The foregoing only touches on a few developed democratic regions around the world but many more could have been included having all experienced a huge climb in the creation of “energy poverty” within the confines of their land over the past decade or two.  As one should recognize, the reason for the climb can be attributed to the eco-warrior’s push to eliminate fossil fuels as the prime energy source that brought us prosperity, longer and better lives and all the attributes we have enjoyed. The eco-warriors have substantially infiltrated the political realm convincing politicians we citizens elected! Most of those now in power in democratic countries have drunk the “cool-aid” and seem determined to push more of us into “energy poverty”!

Its time to turn the equation around and push the notion; CO 2 is not the control knob of “global warming” nor does wind, solar and battery storage represent a sound replacement for fossil fuels which still represent 80% of mankind’s energy needs. 

The new equation needs to be:

 Voters + Smart Politicians – Eco-Warriors + Sustainable Fuels (Fossil Fuels Included) = Prosperity!

Over the Top: The WEF and Canadian Banks, Hydro-Quebec and Canada’s Minister of the Environment

Digital identity is all the rage amongst banks around the world and the WEF (World Economic Forum) is pushing for its adoption having recently released a 46 page report with the concept covering not just financial services but pretty well every interface mankind has. It is alarming to watch Neil Parmenter, President and CEO of the Canadian Bankers Association in a short YouTube video, he appears to have done on behalf of the WEF! In the video he pushes the concept: we should trust our banks to maintain the security of our “digital ID”!  

Canada’s banks recently displayed their position by doing absolutely nothing to push-back when the Trudeau led government enacted the Emergencies Act and instructed the banks to freeze any account that had contributed funds to the Truckers Convoy! They did what they were told to the detriment of thousands of Canadians who had simply stood up to protect their basic rights by donating a small portion of their earnings.  Now, try to imagine what might happen if we are all impregnated with a “digital ID”?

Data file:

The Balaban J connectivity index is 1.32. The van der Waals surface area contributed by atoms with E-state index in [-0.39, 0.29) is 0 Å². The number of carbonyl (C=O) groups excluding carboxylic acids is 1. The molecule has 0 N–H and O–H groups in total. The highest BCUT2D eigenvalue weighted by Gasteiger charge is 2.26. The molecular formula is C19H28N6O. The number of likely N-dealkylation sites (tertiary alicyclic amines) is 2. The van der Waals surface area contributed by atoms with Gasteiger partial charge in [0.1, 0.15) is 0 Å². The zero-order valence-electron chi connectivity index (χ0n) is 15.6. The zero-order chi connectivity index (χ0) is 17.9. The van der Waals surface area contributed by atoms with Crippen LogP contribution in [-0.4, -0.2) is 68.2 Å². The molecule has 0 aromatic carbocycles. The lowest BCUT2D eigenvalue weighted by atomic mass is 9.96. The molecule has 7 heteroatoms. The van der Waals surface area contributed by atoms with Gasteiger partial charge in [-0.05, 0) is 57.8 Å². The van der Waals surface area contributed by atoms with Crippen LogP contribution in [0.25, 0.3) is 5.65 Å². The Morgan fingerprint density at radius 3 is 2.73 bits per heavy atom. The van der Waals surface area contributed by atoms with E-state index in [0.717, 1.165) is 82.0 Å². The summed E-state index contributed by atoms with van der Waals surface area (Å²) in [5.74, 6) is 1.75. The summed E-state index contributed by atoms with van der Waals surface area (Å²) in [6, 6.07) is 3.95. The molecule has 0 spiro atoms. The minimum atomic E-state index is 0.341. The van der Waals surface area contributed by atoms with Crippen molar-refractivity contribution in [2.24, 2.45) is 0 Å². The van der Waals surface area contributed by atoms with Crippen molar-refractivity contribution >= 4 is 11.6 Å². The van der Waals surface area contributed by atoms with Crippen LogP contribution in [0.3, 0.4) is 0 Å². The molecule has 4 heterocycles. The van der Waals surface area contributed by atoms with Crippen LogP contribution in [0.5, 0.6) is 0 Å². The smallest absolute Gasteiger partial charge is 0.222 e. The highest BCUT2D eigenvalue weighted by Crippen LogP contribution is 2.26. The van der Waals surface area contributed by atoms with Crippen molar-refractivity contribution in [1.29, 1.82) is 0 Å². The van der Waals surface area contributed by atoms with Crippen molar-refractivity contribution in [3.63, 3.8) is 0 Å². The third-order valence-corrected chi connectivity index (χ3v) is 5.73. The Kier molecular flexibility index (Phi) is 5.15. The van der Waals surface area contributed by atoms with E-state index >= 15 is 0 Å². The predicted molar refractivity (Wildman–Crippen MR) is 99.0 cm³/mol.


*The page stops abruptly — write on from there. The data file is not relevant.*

Shopify, Royal Bank pledge to be some of the first buyers of energy from Warren Buffett’s Alberta wind project

The captioned article appeared in the Financial Post a few days ago and should strike all who read it as a wimpy pledge! The article stated: “Shopify Inc. and Royal Bank of Canada, the country’s largest technology company and lender, respectively, said this week they had signed a “purchase power agreement,” or PPA, that commits them to buying 90,000 KWh of electricity annually from the Rattlesnake Ridge Wind Power Project, which is located southwest of Medicine Hat.” To put the foregoing in perspective the current average price per kilowatt hour (kWh) in Alberta is about 11.3 cents/kWh so this commitment represents a cost of around $10,170 dollars or just over $5K each.  Pretty sure multi-billionaire, Warren Buffett’s Berkshire Hathaway Energy Inc., who are constructing the 130 MW (megawatt) IWT (industrial wind turbine) farm are not as excited about this as the RBC or Shopify. As it turns out the 90,000 should have referenced MWh (megawatt hours) rather than kWh. The 90,000 MWh would represent about 26% of the probable full annual output of the IWT generation from it meaning the three companies (Bullfrog Power was also a signatory to the agreement) would be paying somewhere in the neighbourhood of $3.4 million each.

One should assume when the wind isn’t blowing those three companies will happily accept gas or coal generation to ensure they can keep the lights on.  The hypocrisy is mind blowing and presumably is a result of the continued push by the Trudeau government and his Minister of the Environment and Climate Change, Steven Guilbeault who is determined to eliminate the use of fossil fuels completely!